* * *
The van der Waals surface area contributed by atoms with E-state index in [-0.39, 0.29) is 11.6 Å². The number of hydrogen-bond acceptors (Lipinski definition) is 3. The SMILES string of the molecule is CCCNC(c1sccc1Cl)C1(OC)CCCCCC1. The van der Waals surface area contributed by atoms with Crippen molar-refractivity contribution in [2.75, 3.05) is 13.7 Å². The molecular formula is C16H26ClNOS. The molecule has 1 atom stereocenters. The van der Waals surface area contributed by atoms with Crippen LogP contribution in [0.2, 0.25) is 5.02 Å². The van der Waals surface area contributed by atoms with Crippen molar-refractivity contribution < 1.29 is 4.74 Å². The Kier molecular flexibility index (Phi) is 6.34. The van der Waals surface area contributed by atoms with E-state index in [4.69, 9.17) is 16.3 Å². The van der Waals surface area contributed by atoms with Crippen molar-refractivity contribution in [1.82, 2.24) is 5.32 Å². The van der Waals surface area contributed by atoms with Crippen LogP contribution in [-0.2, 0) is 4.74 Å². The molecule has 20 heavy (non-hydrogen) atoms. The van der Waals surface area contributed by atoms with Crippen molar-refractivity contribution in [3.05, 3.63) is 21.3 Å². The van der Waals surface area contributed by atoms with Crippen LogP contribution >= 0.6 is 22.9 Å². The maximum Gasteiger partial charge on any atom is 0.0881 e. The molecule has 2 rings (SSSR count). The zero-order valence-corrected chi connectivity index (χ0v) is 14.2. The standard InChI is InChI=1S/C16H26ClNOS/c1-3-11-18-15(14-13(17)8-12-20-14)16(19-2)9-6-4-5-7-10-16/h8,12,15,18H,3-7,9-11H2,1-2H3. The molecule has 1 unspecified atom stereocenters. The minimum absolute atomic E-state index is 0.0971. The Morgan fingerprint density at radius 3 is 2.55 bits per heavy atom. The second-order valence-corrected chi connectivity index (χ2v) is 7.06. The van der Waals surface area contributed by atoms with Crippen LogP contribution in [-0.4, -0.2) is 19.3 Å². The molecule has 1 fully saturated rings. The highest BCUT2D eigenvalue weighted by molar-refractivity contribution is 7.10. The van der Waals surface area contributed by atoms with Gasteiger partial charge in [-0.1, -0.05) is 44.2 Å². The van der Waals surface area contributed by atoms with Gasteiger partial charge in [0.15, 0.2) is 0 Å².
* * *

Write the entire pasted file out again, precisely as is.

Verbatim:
The van der Waals surface area contributed by atoms with E-state index in [-0.39, 0.29) is 11.6 Å². The number of hydrogen-bond acceptors (Lipinski definition) is 3. The SMILES string of the molecule is CCCNC(c1sccc1Cl)C1(OC)CCCCCC1. The van der Waals surface area contributed by atoms with Crippen molar-refractivity contribution in [2.75, 3.05) is 13.7 Å². The molecular formula is C16H26ClNOS. The molecule has 1 atom stereocenters. The van der Waals surface area contributed by atoms with Crippen LogP contribution in [0.2, 0.25) is 5.02 Å². The van der Waals surface area contributed by atoms with Crippen molar-refractivity contribution < 1.29 is 4.74 Å². The Kier molecular flexibility index (Phi) is 6.34. The van der Waals surface area contributed by atoms with E-state index in [4.69, 9.17) is 16.3 Å². The van der Waals surface area contributed by atoms with Crippen molar-refractivity contribution in [1.82, 2.24) is 5.32 Å². The van der Waals surface area contributed by atoms with Crippen LogP contribution in [-0.2, 0) is 4.74 Å². The molecule has 20 heavy (non-hydrogen) atoms. The van der Waals surface area contributed by atoms with Crippen molar-refractivity contribution in [3.05, 3.63) is 21.3 Å². The van der Waals surface area contributed by atoms with Crippen LogP contribution >= 0.6 is 22.9 Å². The maximum Gasteiger partial charge on any atom is 0.0881 e. The molecule has 2 rings (SSSR count). The zero-order valence-corrected chi connectivity index (χ0v) is 14.2. The standard InChI is InChI=1S/C16H26ClNOS/c1-3-11-18-15(14-13(17)8-12-20-14)16(19-2)9-6-4-5-7-10-16/h8,12,15,18H,3-7,9-11H2,1-2H3. The molecule has 1 unspecified atom stereocenters. The minimum absolute atomic E-state index is 0.0971. The Morgan fingerprint density at radius 3 is 2.55 bits per heavy atom. The second-order valence-corrected chi connectivity index (χ2v) is 7.06. The van der Waals surface area contributed by atoms with Crippen LogP contribution in [-0.4, -0.2) is 19.3 Å². The molecule has 1 fully saturated rings. The highest BCUT2D eigenvalue weighted by molar-refractivity contribution is 7.10. The van der Waals surface area contributed by atoms with Gasteiger partial charge in [-0.1, -0.05) is 44.2 Å². The van der Waals surface area contributed by atoms with Gasteiger partial charge in [0.15, 0.2) is 0 Å².